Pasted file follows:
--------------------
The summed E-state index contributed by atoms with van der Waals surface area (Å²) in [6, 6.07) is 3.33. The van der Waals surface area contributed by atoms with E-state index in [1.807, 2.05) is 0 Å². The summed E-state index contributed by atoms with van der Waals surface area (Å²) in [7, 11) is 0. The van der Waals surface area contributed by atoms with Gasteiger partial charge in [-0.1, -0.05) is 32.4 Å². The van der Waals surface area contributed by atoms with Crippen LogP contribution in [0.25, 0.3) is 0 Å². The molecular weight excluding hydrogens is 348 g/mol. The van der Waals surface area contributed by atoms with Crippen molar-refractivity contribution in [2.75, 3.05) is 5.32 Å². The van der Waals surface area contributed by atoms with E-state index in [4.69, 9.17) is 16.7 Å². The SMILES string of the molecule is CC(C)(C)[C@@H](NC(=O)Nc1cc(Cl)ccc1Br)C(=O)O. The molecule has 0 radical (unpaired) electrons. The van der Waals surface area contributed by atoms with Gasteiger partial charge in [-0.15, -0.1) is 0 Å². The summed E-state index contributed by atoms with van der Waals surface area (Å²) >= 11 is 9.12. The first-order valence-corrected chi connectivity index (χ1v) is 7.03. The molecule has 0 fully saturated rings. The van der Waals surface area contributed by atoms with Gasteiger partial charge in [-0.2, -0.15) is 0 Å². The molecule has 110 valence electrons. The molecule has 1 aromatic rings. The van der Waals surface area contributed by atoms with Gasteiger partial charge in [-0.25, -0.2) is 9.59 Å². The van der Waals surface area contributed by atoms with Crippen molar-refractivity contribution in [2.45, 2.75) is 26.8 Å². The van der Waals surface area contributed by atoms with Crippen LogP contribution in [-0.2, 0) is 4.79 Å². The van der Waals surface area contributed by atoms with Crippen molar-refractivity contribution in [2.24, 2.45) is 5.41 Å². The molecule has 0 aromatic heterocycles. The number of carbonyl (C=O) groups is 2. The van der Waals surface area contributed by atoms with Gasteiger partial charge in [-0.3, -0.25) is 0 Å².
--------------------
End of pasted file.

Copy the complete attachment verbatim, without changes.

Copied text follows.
The summed E-state index contributed by atoms with van der Waals surface area (Å²) in [6, 6.07) is 3.33. The van der Waals surface area contributed by atoms with E-state index in [1.807, 2.05) is 0 Å². The summed E-state index contributed by atoms with van der Waals surface area (Å²) in [7, 11) is 0. The van der Waals surface area contributed by atoms with Gasteiger partial charge in [-0.1, -0.05) is 32.4 Å². The van der Waals surface area contributed by atoms with Crippen LogP contribution in [0.25, 0.3) is 0 Å². The molecular weight excluding hydrogens is 348 g/mol. The van der Waals surface area contributed by atoms with Crippen molar-refractivity contribution in [2.75, 3.05) is 5.32 Å². The van der Waals surface area contributed by atoms with E-state index in [4.69, 9.17) is 16.7 Å². The SMILES string of the molecule is CC(C)(C)[C@@H](NC(=O)Nc1cc(Cl)ccc1Br)C(=O)O. The molecule has 0 radical (unpaired) electrons. The van der Waals surface area contributed by atoms with Gasteiger partial charge in [-0.15, -0.1) is 0 Å². The summed E-state index contributed by atoms with van der Waals surface area (Å²) >= 11 is 9.12. The first-order valence-corrected chi connectivity index (χ1v) is 7.03. The molecule has 0 fully saturated rings. The van der Waals surface area contributed by atoms with Gasteiger partial charge in [-0.2, -0.15) is 0 Å². The molecule has 110 valence electrons. The molecule has 1 aromatic rings. The van der Waals surface area contributed by atoms with Gasteiger partial charge in [-0.25, -0.2) is 9.59 Å². The van der Waals surface area contributed by atoms with Crippen molar-refractivity contribution in [2.45, 2.75) is 26.8 Å². The van der Waals surface area contributed by atoms with Crippen LogP contribution in [-0.2, 0) is 4.79 Å². The van der Waals surface area contributed by atoms with Crippen molar-refractivity contribution in [2.24, 2.45) is 5.41 Å². The molecule has 0 aromatic heterocycles. The number of carbonyl (C=O) groups is 2. The van der Waals surface area contributed by atoms with Gasteiger partial charge in [-0.3, -0.25) is 0 Å².